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town hall of Amsterdam, tympanum with allegory of AmericaSo far apart and yet so closely connected. Amsterdam has a long-standing relation with Brazil and quite some traces of it are left in the city of canals. Shortly after the Dutch East India Company (Vereenigde Oostindische Compagnie, VOC) was founded, its sister company, the West India Company (WIC) started to explore the seas and coasts of the Atlantic Ocean.

With as the consequences, new buildings dedicated to the trade with Africa and South America being erected, ships bringing new and valuable goods from Brazil and elsewhere to Amsterdam. The West-Indische Compagnie WIC was governed by the Heren XIX (the Lords Nineteen) who, over the decades that their company existed, held office in different places in Amsterdam.

West India House in AmsterdamLarge ships arrived in the Amsterdam harbour and unloaded their goods that subsequently were traded all over Europe. However, while today we can travel the distance between Brazil and Amsterdam in a single day, this journey took weeks or months in the time when the Dutch explored and goverend parts of Brazil.

Sugar and tobacco were among the most important products imported from Brazil and then sold on in Amsterdam. The sugar was produced in sugar refineries. Of the total of 29 refineries in the Dutch republic, 25 were located in Amsterdam. To gain the sugarloafs from sugar cain cultivated in Brazil, slaves who were "imported" from the African Gold Coast had to work hard in Brazilian sugar factories. 

A city walk on Brazil's heritage in Amsterdam


A special product was Brazilwood (pau brasil in Portuguese), wood from a species of trees found in Brazil that according to some, is responsible to give the country its name. The wood was rasped and then used to colour textiles. Rasping this wood was a labour intensive work and the Dutch found a special way to get this job done, a method that at he time, was considered economically clever.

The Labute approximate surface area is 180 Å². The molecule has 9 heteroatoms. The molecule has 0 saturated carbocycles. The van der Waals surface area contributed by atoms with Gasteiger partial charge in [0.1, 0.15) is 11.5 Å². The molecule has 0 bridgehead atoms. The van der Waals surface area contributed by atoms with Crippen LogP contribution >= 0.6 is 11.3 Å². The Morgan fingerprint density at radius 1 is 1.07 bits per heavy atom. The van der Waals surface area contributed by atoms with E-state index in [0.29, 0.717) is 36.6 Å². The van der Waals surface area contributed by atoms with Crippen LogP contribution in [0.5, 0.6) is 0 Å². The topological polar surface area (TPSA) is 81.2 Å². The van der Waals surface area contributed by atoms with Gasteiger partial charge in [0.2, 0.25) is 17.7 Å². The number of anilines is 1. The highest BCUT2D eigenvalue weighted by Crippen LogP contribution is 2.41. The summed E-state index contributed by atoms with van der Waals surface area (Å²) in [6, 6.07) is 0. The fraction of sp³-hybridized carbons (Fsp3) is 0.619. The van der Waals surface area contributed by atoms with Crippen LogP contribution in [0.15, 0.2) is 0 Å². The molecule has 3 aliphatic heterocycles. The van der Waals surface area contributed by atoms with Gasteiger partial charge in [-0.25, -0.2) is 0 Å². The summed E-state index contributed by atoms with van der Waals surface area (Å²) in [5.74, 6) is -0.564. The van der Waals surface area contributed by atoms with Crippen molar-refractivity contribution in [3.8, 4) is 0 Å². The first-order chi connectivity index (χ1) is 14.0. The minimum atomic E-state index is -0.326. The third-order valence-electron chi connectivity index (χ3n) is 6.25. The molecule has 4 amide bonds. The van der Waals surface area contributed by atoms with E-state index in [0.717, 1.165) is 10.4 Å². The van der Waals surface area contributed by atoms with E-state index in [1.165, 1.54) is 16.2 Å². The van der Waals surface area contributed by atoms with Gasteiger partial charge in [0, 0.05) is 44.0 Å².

From 1630 to 1654, parts of South America were Dutch, the so colled colonies of Dutch Brazil or New Holland. A major role in Dutch-Brazilian history was played by Johan Maurits (John Maurice) of Nassau Siegen. He became governor of Dutch Brazil in the years 1637 to 1643 and his extraordinary choices lead to interesting insights into the world that the Dutch met in South America. He employed artists and scientists to explore the country. Their work, when being brought back to Europe, was (and still is) rich material to learn from about a foreign region far, far away. Because of his involvement in the transatlantic trade of enslaved persons from Africa who then were forced to hard labour on Southern American plantations, John Maurice is a controversial historic figure. 

Rasphuis Amsterdam gate detailThis walking tour leads along traces of Amsterdam's historical relationship with Brazil. Get surprised by the rich common past that both share with each other. Meet remaining witnesses of what Dutch merchants contrived in South America and hear about the people and products travelling to and from Brazil.

Date and time by appointment. 
Group size: 1 to 15 persons.

City walk of c. 1,5 hours
Price € 155,00 per group 

City tour of c. 2 hours
Price € 200,00 per group 

Get in contact to book this tour on your preferred date or to ask any questions






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